Here’s an interesting cultural difference: In Japan, when faced with a difficult situation or obstacle, people don’t say “Good luck!” They say “Ganbatte!” which vaguely translates to “Do your best!” I think it’s interesting, because it changes the ownership of the situation. The situation may be difficult, but you can endure, persevere, and most importantly, do your best.
When my students face a big exam, they say “Ganbaro!” You might remember from the other day, but the “ro” ending often implies a forcefulness a long the lines of “I’ll do my darn best, gosh darnit!”
When I had my performance at the Graduation Party a few weeks ago, I was told countless times “FIGHT-O!” During the school Marathon, while cheering on my students, many of them responded with “Do my best!” “Fight-o!” and “Yes, we can!” All of their responses included personal ownership of the situation.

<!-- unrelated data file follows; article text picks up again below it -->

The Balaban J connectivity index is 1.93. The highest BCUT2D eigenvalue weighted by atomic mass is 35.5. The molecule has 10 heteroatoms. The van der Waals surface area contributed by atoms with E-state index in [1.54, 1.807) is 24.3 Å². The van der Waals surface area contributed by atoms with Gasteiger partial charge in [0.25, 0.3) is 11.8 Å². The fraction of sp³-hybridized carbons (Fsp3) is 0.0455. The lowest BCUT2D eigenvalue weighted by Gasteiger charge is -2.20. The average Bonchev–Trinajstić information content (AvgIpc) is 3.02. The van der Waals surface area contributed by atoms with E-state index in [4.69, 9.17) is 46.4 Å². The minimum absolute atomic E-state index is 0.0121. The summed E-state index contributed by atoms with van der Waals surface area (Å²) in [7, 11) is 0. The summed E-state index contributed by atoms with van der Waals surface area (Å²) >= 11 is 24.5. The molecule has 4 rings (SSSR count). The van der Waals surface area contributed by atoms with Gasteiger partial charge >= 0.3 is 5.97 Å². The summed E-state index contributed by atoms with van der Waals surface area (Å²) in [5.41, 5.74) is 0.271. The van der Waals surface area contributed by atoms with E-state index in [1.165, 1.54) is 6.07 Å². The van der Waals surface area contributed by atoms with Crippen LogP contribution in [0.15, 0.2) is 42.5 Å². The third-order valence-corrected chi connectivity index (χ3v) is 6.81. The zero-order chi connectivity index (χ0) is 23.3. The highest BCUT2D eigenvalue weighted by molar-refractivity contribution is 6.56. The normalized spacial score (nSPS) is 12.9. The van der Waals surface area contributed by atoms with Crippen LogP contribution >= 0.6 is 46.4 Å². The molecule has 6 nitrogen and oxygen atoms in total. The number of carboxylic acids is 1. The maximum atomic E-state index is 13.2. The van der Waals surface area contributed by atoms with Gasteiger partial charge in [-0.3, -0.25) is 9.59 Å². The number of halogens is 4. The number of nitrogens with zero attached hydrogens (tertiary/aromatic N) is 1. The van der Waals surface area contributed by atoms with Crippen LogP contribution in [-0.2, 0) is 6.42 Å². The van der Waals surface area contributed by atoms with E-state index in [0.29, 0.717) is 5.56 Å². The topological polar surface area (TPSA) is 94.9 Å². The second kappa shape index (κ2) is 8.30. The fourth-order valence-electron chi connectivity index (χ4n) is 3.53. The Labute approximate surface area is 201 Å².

It seems a bit reminiscent of Yoda’s “Do or do not, there is no try.” I think trying is important, but I really appreciate the idea that when faced with an obstacle, you have power over the situation, rather than some vague idea of luck.
Another thing that I love about Japan is of course, animation. Here‘s an awesome collection of various animators who have drawn messages to the people of Japan and posted them on their blogs or Twitter, encouraging them to do their best in these difficult times. がんばって、日本！